Stigma. What is it? What does it do to pedophiles? Is it helpful? Should we embrace it to protect children? These are the questions I was asking, some of which I already had an answer for, as I approached a new wave of research, reading, partly for updating my website (www.csaprimaryprevention.org) and partly for this very blog post.
This blog post will not be like others I have done on research, which have traditionally been dry and boring, as research often is. Instead, I would like to illustrate three scenarios for you to consider, based on what I have read, some of which I have experienced in the last month.
Scenario One: How Most People View Pedophiles
This scenario is one you will identify with strongly. While it does not, of course, represent how everyone sees pedophiles, it does account for the popular opinion.
Pedophiles are dangerous people (if we can even call them that) who will inevitably harm a child, if they have not already done so. Many of them choose their sexual attractions, which can be more accurately described as urges. Many people would agree, though not the majority, that pedophiles are better off dead or incarcerated because they pose a clear danger to children.
Pedophiles always have an agenda, usually to lower the age of consent or normalize the sexual abuse of children. You should always assume a pedophile is lying if they claim to want to protect children, because they are just trying to lure you in just like they do with children. All pedophiles are the same.
Scenario Two: How Most Researchers And Mental Health Practitioners View Pedophiles
This scenario is also one that will be easier to identify with. While this view does not, of course, represent every researcher or practitioner (particularly those with specific training), it does represent the majority opinion.
Pedophiles are people with a mental illness that they cannot control and did not ask for. They are to be pitied, and treated, as they pose a risk to children if left untreated. Pedophiles need therapy to help them control their urges, but I do not have the qualifications to treat them. I simply do not know enough, so the best I can do is refer them to someone else. I do not want to have to report them to the police if they come into my office, and I am not sure if I need to. I hope there are therapists out there who can help them.
As a researcher, the topic of pedophilia fascinates me, and there is so much I could investigate. At the same time, I need a paycheck in order to pay the bills and covering that topic means taking on the stigma associated with it. That stigma would reflect not only on me, but on my institution as well. I will pass on researching this area.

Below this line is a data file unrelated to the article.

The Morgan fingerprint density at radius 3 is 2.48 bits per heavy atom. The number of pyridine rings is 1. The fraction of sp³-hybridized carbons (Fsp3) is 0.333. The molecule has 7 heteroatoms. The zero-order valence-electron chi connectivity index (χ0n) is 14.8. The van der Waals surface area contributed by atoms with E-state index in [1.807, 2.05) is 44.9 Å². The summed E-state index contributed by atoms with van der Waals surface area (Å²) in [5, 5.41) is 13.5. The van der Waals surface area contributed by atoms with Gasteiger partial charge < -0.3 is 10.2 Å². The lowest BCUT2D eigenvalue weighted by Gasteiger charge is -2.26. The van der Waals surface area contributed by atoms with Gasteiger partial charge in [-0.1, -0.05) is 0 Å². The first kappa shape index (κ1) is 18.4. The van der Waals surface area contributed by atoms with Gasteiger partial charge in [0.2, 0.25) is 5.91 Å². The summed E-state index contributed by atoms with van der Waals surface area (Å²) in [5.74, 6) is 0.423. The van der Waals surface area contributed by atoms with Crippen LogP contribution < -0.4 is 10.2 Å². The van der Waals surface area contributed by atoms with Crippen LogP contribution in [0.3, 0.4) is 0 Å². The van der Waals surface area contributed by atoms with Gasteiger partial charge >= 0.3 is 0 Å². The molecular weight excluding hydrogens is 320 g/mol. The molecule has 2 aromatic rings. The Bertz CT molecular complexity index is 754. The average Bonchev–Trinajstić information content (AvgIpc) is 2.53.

It is at this point, I must check in with you. How are you doing? Are you sick to your stomach? Enraged? Scared? You should be. You have every right to be. If either of these scenarios are true, then it paints a bleak picture. People with a sexual attraction not only exist, there is little we can do for them. They should be jailed, killed, or at the very least castrated. At this point, you probably believe that.
So, it is here that I need to challenge that immensely. This is where you need to take a few deep breaths and ask yourself, “What if both of those scenarios are not correct to the realities that pedophiles face? What if I’m not as informed as I think I am?” Up until now, I have given you a picture of how people see pedophiles. I have not given you a picture of what current research says about pedophiles, or what mental health practitioners whose ability lies in treating pedophiles have to say.
Scenario Three: The Reality Of Pedophilia And Pedophiles
Again, this is where we start to get tricky and I start challenging what you think you know about real pedophilia. There is a very good chance (particularly if you live in the UK) that you have read a few dozen media articles where someone convicted of a sexual offense against a child is referred to as a pedophile. What you must understand first is that media articles often do two things: Misuse the words “pedophile” and “pedophilia,” to mean people who act on their attractions, rather than just having the attraction, and overrepresent the actual rates of sexual crime in general. More on this in scenario four, so for now, let us covers scenario three.
Sally is 16 years old. She has known for about the last year that she is a pedophile. She is attracted to boys, from about age 3-12, although that attraction is less around both extremes. She knows she can never act on her attractions because her best friend was very traumatized by being abused by her older brother, who still has not gone to jail. She knows what kind of damage it can do to a child to be sexual with them. She gets irritated every time she sees or hears the word “urges” associated with pedophiles, because it sounds foreign to her. She does not have urges, she has attractions which come up a few times during the week and are easy to manage.
What is not easy to manage for her is the negativity she feels from having these attractions. She knows she can never tell even her best friend about her attractions because of how much that would hurt her to hear. She does not think there is any help available for her, and has contemplated killing herself because she believes her attractions make her a monster. She did hear last week about Virtuous Pedophiles, supposedly a group of real pedophiles who are committed to never acting on their attractions, but she is not sure if she should check it out. It could be a trap. At the same time, she wants desperately to hear that she is not alone.